Access, Digital Writing, and Achievement: The Data in Two Diverse School Districts
Published Web Locationhttps://doi.org/10.5070/W4jwa.189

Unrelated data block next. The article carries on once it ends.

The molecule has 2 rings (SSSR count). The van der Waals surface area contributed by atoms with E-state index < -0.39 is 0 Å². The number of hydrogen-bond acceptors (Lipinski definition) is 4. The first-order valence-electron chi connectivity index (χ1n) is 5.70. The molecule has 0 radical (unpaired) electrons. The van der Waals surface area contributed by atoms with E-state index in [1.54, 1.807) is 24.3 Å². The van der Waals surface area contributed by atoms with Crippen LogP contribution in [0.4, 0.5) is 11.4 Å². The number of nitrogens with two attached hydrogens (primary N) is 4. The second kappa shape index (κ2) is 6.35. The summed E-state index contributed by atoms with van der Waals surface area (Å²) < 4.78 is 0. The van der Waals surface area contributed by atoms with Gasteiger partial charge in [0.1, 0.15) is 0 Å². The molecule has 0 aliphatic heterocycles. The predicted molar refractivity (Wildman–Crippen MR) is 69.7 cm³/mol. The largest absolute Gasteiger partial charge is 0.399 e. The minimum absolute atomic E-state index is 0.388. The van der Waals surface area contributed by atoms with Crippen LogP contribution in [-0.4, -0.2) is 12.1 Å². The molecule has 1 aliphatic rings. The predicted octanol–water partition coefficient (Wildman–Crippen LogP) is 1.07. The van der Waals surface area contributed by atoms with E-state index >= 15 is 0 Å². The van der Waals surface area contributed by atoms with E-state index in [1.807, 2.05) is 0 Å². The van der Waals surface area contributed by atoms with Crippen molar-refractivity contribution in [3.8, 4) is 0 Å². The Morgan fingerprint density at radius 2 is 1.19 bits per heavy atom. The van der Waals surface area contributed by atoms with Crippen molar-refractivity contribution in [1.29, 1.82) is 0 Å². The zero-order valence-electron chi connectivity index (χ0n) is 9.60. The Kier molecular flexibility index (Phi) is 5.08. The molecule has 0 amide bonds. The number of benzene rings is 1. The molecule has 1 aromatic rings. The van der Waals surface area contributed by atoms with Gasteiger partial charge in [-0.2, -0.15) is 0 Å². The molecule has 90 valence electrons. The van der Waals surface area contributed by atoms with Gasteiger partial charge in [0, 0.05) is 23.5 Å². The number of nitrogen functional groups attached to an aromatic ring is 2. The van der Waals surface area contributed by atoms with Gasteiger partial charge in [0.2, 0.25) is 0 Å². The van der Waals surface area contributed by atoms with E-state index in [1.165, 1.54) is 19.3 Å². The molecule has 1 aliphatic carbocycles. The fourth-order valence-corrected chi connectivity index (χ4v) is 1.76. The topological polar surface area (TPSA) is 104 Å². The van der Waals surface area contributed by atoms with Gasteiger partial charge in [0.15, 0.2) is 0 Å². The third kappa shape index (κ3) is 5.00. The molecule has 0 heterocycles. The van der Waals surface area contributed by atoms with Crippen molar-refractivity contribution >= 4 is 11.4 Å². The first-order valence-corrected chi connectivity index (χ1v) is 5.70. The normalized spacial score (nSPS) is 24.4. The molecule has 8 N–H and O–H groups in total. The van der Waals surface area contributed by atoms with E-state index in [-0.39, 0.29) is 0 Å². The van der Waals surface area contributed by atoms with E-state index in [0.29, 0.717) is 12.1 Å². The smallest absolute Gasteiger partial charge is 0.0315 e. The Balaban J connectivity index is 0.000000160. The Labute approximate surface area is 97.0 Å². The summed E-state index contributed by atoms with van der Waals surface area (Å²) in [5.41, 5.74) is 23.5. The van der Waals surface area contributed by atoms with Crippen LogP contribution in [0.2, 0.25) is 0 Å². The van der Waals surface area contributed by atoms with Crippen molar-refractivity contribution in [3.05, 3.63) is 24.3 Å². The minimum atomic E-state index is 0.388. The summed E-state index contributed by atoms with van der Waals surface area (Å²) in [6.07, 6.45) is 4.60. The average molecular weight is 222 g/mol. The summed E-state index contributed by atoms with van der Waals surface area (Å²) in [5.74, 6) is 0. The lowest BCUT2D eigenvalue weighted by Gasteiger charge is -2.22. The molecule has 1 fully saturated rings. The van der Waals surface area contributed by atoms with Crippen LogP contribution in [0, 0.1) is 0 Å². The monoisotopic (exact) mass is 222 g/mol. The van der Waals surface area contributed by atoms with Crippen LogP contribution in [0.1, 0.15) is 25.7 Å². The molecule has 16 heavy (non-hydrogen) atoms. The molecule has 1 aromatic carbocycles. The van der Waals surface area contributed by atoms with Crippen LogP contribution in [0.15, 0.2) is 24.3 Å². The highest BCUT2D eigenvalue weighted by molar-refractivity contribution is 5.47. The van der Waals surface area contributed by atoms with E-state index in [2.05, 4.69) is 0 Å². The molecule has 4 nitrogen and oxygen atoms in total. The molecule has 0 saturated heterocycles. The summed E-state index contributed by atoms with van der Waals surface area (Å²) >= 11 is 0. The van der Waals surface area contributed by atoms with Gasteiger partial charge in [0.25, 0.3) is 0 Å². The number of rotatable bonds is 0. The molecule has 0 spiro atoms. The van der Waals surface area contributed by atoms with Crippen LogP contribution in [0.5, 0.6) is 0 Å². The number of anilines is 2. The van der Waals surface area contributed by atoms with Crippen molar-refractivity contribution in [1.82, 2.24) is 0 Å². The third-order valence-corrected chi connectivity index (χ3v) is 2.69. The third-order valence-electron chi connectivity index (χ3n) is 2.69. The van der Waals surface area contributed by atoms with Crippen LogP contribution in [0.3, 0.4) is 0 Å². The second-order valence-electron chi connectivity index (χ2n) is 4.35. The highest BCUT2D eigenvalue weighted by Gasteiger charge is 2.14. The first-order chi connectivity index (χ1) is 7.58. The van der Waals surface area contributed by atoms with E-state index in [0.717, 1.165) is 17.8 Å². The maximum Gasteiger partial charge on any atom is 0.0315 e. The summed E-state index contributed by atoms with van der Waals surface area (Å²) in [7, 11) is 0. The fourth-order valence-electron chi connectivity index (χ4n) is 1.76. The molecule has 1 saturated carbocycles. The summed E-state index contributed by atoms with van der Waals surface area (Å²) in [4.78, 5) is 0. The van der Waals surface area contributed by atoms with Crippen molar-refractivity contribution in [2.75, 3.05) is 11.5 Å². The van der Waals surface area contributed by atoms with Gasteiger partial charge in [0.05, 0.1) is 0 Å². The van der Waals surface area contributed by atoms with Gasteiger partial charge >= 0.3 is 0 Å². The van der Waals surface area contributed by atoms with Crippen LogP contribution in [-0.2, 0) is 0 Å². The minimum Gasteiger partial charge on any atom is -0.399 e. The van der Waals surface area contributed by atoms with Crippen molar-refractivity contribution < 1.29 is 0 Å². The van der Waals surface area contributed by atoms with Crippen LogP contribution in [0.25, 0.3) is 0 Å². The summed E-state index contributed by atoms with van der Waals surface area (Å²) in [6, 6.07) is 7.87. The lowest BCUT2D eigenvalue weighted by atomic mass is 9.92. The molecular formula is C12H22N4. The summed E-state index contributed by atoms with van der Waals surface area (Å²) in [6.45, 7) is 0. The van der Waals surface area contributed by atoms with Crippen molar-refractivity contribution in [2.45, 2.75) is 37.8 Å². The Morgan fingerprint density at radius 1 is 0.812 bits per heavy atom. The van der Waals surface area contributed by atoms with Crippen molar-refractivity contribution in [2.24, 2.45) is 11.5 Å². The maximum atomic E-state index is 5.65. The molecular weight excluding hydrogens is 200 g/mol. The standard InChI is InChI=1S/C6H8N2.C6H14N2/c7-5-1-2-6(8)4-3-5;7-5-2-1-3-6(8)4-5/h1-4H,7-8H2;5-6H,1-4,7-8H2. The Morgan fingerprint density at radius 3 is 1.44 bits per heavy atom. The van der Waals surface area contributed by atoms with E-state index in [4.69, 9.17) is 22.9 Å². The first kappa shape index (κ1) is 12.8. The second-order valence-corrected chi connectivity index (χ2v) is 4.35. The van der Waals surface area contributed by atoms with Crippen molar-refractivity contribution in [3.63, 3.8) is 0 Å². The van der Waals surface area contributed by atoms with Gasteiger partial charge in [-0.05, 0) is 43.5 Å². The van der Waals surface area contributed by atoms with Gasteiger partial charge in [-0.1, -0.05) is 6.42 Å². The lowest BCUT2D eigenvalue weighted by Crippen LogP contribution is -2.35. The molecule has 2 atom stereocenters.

Students must compose texts using keyboards for college and career success. This study focuses on writing done in two school districts by students in Grades 4-11 on Google Docs to understand the relationships among digital device access, digital writing time, and standardized English language arts assessment scores. Our data cover three academic years: 2014-15, 2015-16, and 2016-17. We describe the amount of time spent writing in this mode and how it changed over grade levels and the relationship between Google Docs writing time and access to digital devices. Using fixed-effects regression, the amount of time spent writing digitally increased significantly during this time. Males and English learners spent fewer minutes writing in Google Docs compared to females and fluent English speakers. Students of color tended to spend more time writing in this mode than our White students. Device density (the number of school-provided digital devices per student) predicted the number of writing minutes in the first two, but not the third, years of our data. This study increases our foundational knowledge about the time spent by students on writing in this modality during a time in which these districts began to significantly adopt digital technology.